A computer scientist and a Google engineer created an algorithm to search the internet and rank the most influential people in history. As resistant as our culture seems to Him, Jesus still ranks #1. There are more websites that reference Jesus, more searches made of Jesus, and more information on Wikipedia about Jesus than any other person in history. What does this mean? It means that people are still interested in Jesus.
There are people in your life who are searching for Jesus and would welcome your conversations about Him. People are not interested in religion. People are not interested in debating your beliefs, but they are interested in Jesus. How can you help the seeker in their search?
The first “D” in the 3 D’s of Biblical parenting is DEVELOP. Develop is about creating an environment that consistently reinforces content that helps your child discover who God wants them to be. “Develop” only works if there is discipline.
Necessary to the development of a child are boundaries. There must be discipline when boundaries are crossed. When it comes to discipline, many parents consider it begrudgingly. The Bible looks at discipline lovingly.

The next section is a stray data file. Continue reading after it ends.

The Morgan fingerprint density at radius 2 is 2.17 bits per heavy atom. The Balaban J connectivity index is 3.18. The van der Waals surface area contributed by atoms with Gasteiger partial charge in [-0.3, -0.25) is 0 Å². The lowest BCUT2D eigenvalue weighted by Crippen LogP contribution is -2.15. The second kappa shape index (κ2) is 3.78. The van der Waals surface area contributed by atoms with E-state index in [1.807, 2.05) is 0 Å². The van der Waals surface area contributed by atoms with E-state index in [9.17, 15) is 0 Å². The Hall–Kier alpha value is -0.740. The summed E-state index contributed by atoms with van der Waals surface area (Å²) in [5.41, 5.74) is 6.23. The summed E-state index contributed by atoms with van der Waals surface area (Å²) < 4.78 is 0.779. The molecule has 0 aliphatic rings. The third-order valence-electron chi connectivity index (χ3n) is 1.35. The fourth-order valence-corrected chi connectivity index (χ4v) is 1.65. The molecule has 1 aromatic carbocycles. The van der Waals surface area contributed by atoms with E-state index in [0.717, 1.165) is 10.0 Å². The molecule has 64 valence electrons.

Whoever spares the rod hates his son, but he who loves him is diligent to discipline him.
Every parent must remember, you may have a beautiful child, but you are raising a natural born sinner. If you love your child, you will discipline your child.
Many people mistakingly equate discipline with abuse. The Biblical discipline of a child does not put them in any sort of physical danger and is in no way abusive.
Do not withhold discipline from a child; if you strike him with a rod, he will not die.
Discipline is not manipulation. You don’t discipline a child because he or she annoys you, interrupts you, or frustrates you. As a parent, you discipline yourself before you discipline your child. You should never punish your child out of anger, but out of heartbreak. You also must be careful that the child understands that they have not just done something to disappoint you, but they have ultimately sinned before God. A parent is a servant of God, not His replacement. If we use discipline to point our child toward the Lord, the child will develop a higher sense of accountability. If you help a child understand that they are ultimately responsible before God, not just to you, they will respect God’s authority throughout their lives.